I tend to agree with Massie. Kennedy’s foreign policy choices look bad in retrospect, and set the U.S. on a path the led to one of our longest and most controversial wars, but they were fit in perfectly with the dominant views on both sides of the political aisle at the time. We were at the height of the Cold War, Berlin had just been divided by a wall, and the world had been brought to the brink of a nuclear war. Anyone who’s followed the history of the 1960 Presidential campaign can tell you that there were very few disagreements between Kennedy and Nixon on foreign policy, they were both Cold War Hawks but then so was pretty much everyone at that point in time. If Nixon had won in 1960 instead of Kennedy, it’s easy to see him making many of the same decisions that Kennedy did in that area.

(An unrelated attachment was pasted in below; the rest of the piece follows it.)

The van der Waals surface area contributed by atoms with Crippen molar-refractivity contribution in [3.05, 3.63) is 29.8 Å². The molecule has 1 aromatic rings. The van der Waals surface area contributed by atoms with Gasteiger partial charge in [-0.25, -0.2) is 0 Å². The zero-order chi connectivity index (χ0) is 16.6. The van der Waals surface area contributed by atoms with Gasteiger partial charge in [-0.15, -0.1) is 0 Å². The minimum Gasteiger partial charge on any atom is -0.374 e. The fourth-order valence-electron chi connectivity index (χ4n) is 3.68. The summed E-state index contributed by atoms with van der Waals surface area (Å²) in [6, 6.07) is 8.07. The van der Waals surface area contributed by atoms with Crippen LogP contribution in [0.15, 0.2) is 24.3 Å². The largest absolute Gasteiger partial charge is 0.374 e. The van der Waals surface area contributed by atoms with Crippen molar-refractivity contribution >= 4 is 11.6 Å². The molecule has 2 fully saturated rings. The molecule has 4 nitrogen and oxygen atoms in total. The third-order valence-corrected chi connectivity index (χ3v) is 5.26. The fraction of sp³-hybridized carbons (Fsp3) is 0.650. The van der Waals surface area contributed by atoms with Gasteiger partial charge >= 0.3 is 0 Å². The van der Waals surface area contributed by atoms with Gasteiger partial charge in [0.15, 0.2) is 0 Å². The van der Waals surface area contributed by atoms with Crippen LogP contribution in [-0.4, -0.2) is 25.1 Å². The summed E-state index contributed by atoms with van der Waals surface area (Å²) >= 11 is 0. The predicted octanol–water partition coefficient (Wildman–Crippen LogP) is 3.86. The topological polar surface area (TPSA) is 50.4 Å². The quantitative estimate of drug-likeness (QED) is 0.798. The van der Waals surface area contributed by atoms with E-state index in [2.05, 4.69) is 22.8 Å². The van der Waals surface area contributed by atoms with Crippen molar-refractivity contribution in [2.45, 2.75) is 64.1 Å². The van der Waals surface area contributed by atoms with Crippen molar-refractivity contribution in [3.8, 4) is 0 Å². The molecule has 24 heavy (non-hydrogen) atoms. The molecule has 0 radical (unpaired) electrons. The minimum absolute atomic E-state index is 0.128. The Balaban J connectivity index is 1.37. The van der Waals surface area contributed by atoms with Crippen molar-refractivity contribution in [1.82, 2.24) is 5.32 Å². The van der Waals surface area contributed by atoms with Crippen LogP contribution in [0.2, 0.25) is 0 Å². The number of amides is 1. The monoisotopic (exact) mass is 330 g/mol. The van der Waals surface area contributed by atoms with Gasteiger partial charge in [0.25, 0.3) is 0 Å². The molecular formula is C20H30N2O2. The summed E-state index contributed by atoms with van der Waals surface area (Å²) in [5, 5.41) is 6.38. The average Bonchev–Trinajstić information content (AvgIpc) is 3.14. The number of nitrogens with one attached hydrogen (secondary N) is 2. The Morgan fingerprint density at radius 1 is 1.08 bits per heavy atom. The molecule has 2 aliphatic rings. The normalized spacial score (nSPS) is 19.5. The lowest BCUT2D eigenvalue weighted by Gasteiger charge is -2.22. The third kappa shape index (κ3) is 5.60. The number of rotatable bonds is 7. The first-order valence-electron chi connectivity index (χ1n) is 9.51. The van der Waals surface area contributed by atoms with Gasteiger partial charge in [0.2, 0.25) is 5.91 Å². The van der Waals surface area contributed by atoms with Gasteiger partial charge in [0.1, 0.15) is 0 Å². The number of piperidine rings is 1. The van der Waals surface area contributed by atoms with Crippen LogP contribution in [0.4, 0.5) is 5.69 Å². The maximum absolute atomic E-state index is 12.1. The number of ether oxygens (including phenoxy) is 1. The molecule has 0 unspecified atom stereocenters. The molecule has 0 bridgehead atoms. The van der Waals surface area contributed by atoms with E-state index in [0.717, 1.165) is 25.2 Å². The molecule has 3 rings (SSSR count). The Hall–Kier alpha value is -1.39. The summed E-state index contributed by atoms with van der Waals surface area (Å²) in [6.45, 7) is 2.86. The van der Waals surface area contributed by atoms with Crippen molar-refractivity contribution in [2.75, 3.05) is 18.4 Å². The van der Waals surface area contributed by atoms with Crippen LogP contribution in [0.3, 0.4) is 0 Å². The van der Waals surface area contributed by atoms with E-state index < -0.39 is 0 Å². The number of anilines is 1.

So, no, I don’t agree with Ricks that Kennedy was the worst President of the 20th Century, I’m not even sure that he comes close to belonging on that list. For me, the dishonor would belong to Woodrow Wilson, a President who essentially manipulated the nation into World War I with a false neutrality, authorized the civil libertieis abuses of the Palmer Raids, and used the power of the Presidency to implement policies that were in line with his own vile racist beliefs about African-Americans. I’d also put Richard Nixon on that list, for obvious reasons, and Jimmy Carter, and Herbert Hoover, and Lyndon Johnson. Those were Presidents who either broke the law, abused the power of their office, made bad decisions, or failed to be the leader they needed to be. John F. Kennedy was not the saint his hagiographers made him out to be, but he doesn’t belong in the same class as those men.